One of the most well-known of actors to take on the character of Dracula was Bela Lugosi. He spent years bringing the character to live in New York and on the road. By the time he was hired to play the vampire in the film version, he was being paid well under what his credentials were worth. Supporting cast got paid more and only added salt to his wounds.
Over time, Bela Lugosi had already grown to detest the role. One reporter heard the Lugosi exclaim that he hoped to never hear of Dracula again and that he did not want the character to possess him, and that no one knew what he suffered for the role.
However, Lugosi was too connected with his role and when the movie premiered in 1931, it was a box-office hit. Universal was thirsty for more success and wanted to make another winner. This is when they offered Lugosi the part of playing a monster named Frankenstein. The movie would be the first in a series of planned monster movies slated for Lugosi. It was Universal's intention to make Lugosi into a new and improved Lon Chaney, who had made a good name playing a multitude of monsters.
But, Lugosi made the poor choice of turning down the role of Frankenstein because the character did not have any speaking parts. The only thing he would have to master is the grunt of the monster. The heavy makeup needed for the creature was also a turnoff because he feared that the audience would not be able to recognize him in his role. The opportunity to play Frankenstein was passed down to an unknown actor named William Henry Pratt, who later changed his name to Boris Karloff. In just one year, the new actor would bypass the greatness of Lugosi and become one of the most famous horror stars of the 1930s.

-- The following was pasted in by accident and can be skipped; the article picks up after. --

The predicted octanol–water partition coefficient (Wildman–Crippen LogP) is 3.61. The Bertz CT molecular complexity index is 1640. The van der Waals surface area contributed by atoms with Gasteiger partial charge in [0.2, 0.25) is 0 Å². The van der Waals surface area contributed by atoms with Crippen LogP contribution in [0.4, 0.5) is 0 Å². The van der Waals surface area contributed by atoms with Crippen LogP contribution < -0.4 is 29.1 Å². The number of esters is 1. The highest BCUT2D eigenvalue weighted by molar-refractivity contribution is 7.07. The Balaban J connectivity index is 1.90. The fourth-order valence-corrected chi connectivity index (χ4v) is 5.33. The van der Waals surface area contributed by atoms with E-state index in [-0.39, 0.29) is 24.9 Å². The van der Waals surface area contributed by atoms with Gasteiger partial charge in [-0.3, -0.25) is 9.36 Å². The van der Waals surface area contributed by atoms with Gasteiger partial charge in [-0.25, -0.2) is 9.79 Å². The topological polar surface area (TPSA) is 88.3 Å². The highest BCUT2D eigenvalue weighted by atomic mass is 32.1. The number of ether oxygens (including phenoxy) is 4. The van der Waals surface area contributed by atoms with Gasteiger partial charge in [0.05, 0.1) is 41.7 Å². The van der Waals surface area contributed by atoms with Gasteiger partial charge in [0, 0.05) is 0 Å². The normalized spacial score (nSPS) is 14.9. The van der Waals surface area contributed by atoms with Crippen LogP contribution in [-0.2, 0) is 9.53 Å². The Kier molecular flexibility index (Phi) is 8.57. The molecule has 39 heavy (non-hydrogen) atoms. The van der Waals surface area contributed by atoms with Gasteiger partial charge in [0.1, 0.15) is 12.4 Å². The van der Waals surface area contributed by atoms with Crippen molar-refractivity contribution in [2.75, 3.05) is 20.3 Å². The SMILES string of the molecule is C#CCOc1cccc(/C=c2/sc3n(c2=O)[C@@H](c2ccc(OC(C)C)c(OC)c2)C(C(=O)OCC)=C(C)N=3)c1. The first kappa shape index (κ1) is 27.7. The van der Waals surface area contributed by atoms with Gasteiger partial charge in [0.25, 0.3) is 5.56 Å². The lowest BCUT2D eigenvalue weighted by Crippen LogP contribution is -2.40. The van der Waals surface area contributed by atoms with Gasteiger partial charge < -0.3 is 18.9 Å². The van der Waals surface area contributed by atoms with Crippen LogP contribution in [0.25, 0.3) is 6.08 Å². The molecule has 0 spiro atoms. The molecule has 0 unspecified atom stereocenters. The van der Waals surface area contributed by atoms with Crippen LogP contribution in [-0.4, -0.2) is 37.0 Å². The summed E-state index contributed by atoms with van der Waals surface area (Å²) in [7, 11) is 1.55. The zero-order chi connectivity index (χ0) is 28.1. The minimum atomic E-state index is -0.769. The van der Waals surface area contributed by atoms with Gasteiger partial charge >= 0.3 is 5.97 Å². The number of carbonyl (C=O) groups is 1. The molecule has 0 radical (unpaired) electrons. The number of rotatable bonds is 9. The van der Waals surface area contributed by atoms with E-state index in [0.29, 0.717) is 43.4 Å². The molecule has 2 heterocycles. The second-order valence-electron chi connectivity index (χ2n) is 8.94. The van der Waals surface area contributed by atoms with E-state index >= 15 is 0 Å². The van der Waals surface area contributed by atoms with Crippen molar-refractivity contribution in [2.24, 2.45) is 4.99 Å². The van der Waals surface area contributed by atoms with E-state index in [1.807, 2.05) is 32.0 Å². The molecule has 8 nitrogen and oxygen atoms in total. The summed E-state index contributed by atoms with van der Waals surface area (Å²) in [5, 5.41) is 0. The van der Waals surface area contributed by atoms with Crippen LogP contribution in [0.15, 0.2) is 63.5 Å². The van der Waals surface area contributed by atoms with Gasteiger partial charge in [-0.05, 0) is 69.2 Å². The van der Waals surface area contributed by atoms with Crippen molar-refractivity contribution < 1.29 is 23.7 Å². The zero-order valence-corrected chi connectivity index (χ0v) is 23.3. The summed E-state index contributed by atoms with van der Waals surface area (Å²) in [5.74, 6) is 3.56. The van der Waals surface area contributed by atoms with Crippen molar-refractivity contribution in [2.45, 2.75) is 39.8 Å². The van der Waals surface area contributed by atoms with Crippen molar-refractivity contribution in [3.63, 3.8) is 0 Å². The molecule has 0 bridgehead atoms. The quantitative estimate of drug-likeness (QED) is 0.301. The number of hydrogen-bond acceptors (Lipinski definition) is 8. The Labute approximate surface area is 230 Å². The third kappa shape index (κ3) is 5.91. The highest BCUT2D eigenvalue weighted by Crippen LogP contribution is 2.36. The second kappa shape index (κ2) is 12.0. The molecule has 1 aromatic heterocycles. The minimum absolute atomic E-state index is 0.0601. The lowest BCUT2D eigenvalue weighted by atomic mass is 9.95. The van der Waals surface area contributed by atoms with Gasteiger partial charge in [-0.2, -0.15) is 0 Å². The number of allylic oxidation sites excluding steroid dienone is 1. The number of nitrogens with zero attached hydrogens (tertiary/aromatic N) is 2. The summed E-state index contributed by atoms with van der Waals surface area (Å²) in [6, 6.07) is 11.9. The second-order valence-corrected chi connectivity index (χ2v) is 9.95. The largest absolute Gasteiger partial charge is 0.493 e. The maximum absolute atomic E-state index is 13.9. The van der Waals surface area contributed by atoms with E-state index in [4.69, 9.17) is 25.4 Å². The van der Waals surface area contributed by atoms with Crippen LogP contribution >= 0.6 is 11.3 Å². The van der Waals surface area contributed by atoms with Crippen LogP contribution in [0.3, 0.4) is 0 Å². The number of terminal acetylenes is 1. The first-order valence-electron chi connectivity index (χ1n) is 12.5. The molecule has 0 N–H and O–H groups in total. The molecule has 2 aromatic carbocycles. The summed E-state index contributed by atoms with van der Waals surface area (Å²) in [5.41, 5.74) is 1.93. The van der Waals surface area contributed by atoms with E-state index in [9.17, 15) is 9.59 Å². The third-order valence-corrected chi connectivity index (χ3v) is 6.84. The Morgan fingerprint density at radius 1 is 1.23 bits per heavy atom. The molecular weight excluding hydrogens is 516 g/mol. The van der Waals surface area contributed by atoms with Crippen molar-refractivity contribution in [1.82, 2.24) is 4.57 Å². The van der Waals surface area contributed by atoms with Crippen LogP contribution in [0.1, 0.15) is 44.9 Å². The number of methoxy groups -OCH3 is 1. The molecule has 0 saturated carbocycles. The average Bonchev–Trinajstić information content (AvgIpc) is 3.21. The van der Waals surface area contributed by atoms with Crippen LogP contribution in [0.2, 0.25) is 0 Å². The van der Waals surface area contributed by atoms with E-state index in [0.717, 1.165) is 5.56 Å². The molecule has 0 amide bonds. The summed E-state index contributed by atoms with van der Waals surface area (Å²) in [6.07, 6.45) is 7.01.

This move led to Lugosi not being able to negotiate a lucrative contract in Hollywood. Dracula would become the height of his acting career and at the time, he did not know that the end was near for him. Some will say that his last good role was playing the role of a monster keeper named Ygor in the film titled, 'Son of Frankenstein' (1939).
Lugosi just couldnâ€™t get away from the Dracula role. The last time he played the character was in a 1948 film by Universal titled 'Abbot and Costello Meet Frankenstein. This would be Lugosi's last major studio film. The last bits of his career would be spent appearing in low-budget films, including an Ed Wood film called 'Bride of the Monster' â€“ which was released in 1956.
Even in death, Dracula haunted the actor. When he died in 1956, he was buried in full Dracula costume, cape and makeup. At the time of his death, Lugosi had left behind an estate that was only worth $2,900.
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